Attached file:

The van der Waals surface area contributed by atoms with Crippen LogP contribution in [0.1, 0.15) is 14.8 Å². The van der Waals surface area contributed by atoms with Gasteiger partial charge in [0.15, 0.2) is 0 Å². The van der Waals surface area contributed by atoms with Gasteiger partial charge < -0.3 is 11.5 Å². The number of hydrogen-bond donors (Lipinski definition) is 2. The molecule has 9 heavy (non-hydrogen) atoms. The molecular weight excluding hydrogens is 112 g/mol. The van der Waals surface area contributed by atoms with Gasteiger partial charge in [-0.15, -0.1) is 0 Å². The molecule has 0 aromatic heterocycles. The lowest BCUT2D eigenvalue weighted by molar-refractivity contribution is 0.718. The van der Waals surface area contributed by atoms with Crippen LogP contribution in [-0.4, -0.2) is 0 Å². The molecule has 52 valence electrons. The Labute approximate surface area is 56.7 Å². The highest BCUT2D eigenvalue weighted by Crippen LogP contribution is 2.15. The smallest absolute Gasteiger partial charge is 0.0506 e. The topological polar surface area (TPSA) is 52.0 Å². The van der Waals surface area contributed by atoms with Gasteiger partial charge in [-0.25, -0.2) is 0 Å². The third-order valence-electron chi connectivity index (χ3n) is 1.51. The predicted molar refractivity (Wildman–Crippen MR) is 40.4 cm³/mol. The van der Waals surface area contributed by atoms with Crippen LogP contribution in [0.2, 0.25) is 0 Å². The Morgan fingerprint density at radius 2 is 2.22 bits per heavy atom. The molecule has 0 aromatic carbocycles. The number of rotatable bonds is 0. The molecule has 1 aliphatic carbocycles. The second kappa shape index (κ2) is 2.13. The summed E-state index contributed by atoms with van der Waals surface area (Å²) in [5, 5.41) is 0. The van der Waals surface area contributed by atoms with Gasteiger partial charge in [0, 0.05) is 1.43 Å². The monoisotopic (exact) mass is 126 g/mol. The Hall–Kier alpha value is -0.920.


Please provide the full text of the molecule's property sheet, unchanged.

The van der Waals surface area contributed by atoms with Crippen LogP contribution in [0.1, 0.15) is 14.8 Å². The van der Waals surface area contributed by atoms with Gasteiger partial charge in [0.15, 0.2) is 0 Å². The van der Waals surface area contributed by atoms with Gasteiger partial charge < -0.3 is 11.5 Å². The number of hydrogen-bond donors (Lipinski definition) is 2. The molecule has 9 heavy (non-hydrogen) atoms. The molecular weight excluding hydrogens is 112 g/mol. The van der Waals surface area contributed by atoms with Gasteiger partial charge in [-0.15, -0.1) is 0 Å². The molecule has 0 aromatic heterocycles. The lowest BCUT2D eigenvalue weighted by molar-refractivity contribution is 0.718. The van der Waals surface area contributed by atoms with Crippen LogP contribution in [-0.4, -0.2) is 0 Å². The molecule has 52 valence electrons. The Labute approximate surface area is 56.7 Å². The highest BCUT2D eigenvalue weighted by Crippen LogP contribution is 2.15. The smallest absolute Gasteiger partial charge is 0.0506 e. The topological polar surface area (TPSA) is 52.0 Å². The van der Waals surface area contributed by atoms with Gasteiger partial charge in [-0.25, -0.2) is 0 Å². The third-order valence-electron chi connectivity index (χ3n) is 1.51. The predicted molar refractivity (Wildman–Crippen MR) is 40.4 cm³/mol. The van der Waals surface area contributed by atoms with Crippen LogP contribution in [0.2, 0.25) is 0 Å². The Morgan fingerprint density at radius 2 is 2.22 bits per heavy atom. The molecule has 0 aromatic carbocycles. The number of rotatable bonds is 0. The molecule has 1 aliphatic carbocycles. The second kappa shape index (κ2) is 2.13. The summed E-state index contributed by atoms with van der Waals surface area (Å²) in [5, 5.41) is 0. The van der Waals surface area contributed by atoms with Gasteiger partial charge in [0, 0.05) is 1.43 Å². The monoisotopic (exact) mass is 126 g/mol. The Hall–Kier alpha value is -0.920.